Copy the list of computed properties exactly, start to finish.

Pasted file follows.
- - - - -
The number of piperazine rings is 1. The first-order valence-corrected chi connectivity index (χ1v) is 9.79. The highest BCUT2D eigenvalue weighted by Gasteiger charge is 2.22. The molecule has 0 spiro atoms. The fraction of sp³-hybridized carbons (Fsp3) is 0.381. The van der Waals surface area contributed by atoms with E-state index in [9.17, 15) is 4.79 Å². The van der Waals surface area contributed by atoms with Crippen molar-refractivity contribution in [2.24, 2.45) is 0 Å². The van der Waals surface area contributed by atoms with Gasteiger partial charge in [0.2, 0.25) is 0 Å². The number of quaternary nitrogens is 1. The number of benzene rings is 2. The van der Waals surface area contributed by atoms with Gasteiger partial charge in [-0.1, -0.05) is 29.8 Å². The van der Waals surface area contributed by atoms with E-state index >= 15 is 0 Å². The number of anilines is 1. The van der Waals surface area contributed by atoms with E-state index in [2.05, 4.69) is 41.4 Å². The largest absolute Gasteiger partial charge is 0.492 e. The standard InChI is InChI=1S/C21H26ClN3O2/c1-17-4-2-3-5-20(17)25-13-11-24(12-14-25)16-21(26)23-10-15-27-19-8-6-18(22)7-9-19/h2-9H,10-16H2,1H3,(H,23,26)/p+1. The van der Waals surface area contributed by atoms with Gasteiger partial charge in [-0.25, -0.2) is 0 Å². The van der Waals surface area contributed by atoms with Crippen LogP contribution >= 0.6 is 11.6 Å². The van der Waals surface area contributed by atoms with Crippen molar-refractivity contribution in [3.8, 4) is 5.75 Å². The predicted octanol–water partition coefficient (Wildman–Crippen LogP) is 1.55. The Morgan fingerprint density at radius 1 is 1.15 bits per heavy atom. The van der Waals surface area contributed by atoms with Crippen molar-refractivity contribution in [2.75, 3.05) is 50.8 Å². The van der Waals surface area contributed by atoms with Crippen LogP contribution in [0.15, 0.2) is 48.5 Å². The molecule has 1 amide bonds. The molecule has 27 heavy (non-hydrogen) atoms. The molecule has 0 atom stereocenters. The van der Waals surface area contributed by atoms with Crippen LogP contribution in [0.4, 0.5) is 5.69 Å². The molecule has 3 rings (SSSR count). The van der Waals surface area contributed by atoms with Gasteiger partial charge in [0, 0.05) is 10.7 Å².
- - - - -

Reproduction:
The number of piperazine rings is 1. The first-order valence-corrected chi connectivity index (χ1v) is 9.79. The highest BCUT2D eigenvalue weighted by Gasteiger charge is 2.22. The molecule has 0 spiro atoms. The fraction of sp³-hybridized carbons (Fsp3) is 0.381. The van der Waals surface area contributed by atoms with E-state index in [9.17, 15) is 4.79 Å². The van der Waals surface area contributed by atoms with Crippen molar-refractivity contribution in [2.24, 2.45) is 0 Å². The van der Waals surface area contributed by atoms with Gasteiger partial charge in [0.2, 0.25) is 0 Å². The number of quaternary nitrogens is 1. The number of benzene rings is 2. The van der Waals surface area contributed by atoms with Gasteiger partial charge in [-0.1, -0.05) is 29.8 Å². The van der Waals surface area contributed by atoms with E-state index >= 15 is 0 Å². The number of anilines is 1. The van der Waals surface area contributed by atoms with E-state index in [2.05, 4.69) is 41.4 Å². The largest absolute Gasteiger partial charge is 0.492 e. The standard InChI is InChI=1S/C21H26ClN3O2/c1-17-4-2-3-5-20(17)25-13-11-24(12-14-25)16-21(26)23-10-15-27-19-8-6-18(22)7-9-19/h2-9H,10-16H2,1H3,(H,23,26)/p+1. The van der Waals surface area contributed by atoms with Gasteiger partial charge in [-0.25, -0.2) is 0 Å². The van der Waals surface area contributed by atoms with Crippen LogP contribution >= 0.6 is 11.6 Å². The van der Waals surface area contributed by atoms with Crippen molar-refractivity contribution in [3.8, 4) is 5.75 Å². The predicted octanol–water partition coefficient (Wildman–Crippen LogP) is 1.55. The Morgan fingerprint density at radius 1 is 1.15 bits per heavy atom. The van der Waals surface area contributed by atoms with Crippen molar-refractivity contribution in [2.75, 3.05) is 50.8 Å². The van der Waals surface area contributed by atoms with Crippen LogP contribution in [0.15, 0.2) is 48.5 Å². The molecule has 1 amide bonds. The molecule has 27 heavy (non-hydrogen) atoms. The molecule has 0 atom stereocenters. The van der Waals surface area contributed by atoms with Crippen LogP contribution in [0.4, 0.5) is 5.69 Å². The molecule has 3 rings (SSSR count). The van der Waals surface area contributed by atoms with Gasteiger partial charge in [0, 0.05) is 10.7 Å².